I love the image of the fancy dancer, spinning forward, head held back. Photo by Melissa Chasse, click image for source.
I’ve had a few conversations with other teachers over the past 2 weeks or so about how quickly we transition into coming school years, even before the previous one is completely done.
For me, I know the students who I will be teaching next year, for the most part – they went through an interview and careful selection process – and I actually found myself letting go of my grade 11s and focusing more on my incoming groups even as exams were still going on. The exam schedule facilitated it – kids were only at the school during the time allocated for their specific exams – so we went from spending just about all day together to seeing each other for a moment or 2 before and after their exams. I invigilated a few of their exams but it wasn’t the same. The group was quiet, serious, anxious – alter egos of their loud, opinionated, emotional, wonderful selves.
Last year I promised myself that I would honour closure in a more formal way. I’m not sure I really did what I was intending to do when I made that promise last year. The schedule was somewhat confusing at the end of the year and it seemed that all of a sudden the year was done. It was the first year for senior school reform exams and no one quite knew what to do with them – these are exams that last approximately 9 hours and are based in group work, dialogue, some individual writing, video viewings… so the exam period began about 2 weeks earlier than usual. Some of my students made a point to come see me during that period for some one-on-one time, to talk about the future, to say goodbye.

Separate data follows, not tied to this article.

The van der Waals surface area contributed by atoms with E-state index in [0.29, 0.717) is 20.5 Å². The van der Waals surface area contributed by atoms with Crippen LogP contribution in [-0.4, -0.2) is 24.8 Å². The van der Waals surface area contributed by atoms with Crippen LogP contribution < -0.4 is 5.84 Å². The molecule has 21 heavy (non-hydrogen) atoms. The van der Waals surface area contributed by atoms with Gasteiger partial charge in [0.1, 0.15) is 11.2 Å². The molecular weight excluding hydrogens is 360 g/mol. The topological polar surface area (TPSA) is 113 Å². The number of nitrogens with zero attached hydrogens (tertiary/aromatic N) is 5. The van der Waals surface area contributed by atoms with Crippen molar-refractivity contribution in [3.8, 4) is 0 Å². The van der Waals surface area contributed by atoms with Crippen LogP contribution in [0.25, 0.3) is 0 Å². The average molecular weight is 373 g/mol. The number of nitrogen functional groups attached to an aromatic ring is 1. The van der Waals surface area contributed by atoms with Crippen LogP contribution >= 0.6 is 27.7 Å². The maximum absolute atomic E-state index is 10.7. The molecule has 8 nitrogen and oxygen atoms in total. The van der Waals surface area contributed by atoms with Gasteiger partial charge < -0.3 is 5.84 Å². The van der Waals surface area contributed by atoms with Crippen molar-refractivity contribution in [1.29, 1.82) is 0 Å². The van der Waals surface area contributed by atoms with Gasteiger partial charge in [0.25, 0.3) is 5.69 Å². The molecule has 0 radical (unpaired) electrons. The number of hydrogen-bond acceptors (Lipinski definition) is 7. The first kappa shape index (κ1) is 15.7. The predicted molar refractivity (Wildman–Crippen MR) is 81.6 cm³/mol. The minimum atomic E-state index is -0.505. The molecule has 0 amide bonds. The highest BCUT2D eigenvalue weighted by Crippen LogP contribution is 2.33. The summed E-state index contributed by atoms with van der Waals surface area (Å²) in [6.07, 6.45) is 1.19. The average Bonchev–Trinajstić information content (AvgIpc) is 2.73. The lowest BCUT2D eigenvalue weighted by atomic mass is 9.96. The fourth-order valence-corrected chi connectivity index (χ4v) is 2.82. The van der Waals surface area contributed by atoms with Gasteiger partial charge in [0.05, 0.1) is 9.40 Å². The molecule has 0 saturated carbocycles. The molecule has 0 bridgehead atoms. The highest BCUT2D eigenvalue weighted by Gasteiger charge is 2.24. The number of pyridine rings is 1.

Despite the slipperiness of the end of year, I did manage to create a reflective piece for the final Student in Society exam. They had two choices, to either choose a topic that we covered during the year, describe the major issues, and then talk about how it has personally affected them (topics like substance abuse, suicide, teen pregnancy, date rape, self-esteem, protest, controlling parents). A few chose that one and in reading their papers I was moved in ways that I will never return. One girl wrote her exam in tears, loud sobbing tears. I asked her quietly if she preferred to write in a private room and she shook her head, I want to stay here. I think she needed to be with people.
The other choice was a letter to me about their own development over the school year, with permission to vent about things I did that drove them crazy. Some of those were very touching, some made me laugh out loud over forgotten jokes, some made me realize how much what I do sets the tone for learning – both positively and negatively.
I guess grade 11 is about letting go and allowing them to say goodbye and drift off on their own. It’s what they have been looking forward to for so many years. As one of my students wrote – I feel like my life is on hold. I can’t wait to finish school and get on with it already.
So, while they contemplate their changing futures, I contemplate mine. I know (though I also know these things can change) what I will be teaching next year. We have decided to share our students more and become subject specialists as opposed to core group teachers. With all of the work required when teaching the new reform courses it is suicide to try to do so for 7, 8 different programs. Logically it makes sense, I’m not sure yet how it will play out within the alternative program, not having core groups.
Next year I will be teaching History of Quebec and Canada, which has become a research course more than a fact memorizing course, so I will be focusing on themes in history and historical process. I will also be teaching Ethics and Religious Culture, a controversial course in Quebec. With it’s focus on dialogue and ethical process I am looking forward to it. I will be teaching a brand new course called Contemporary World, which is very much a research course designed to move from teacher presented material to student created material throughout the year. My last course is Visual Arts. I love that I am able to bring art back into my daily practice.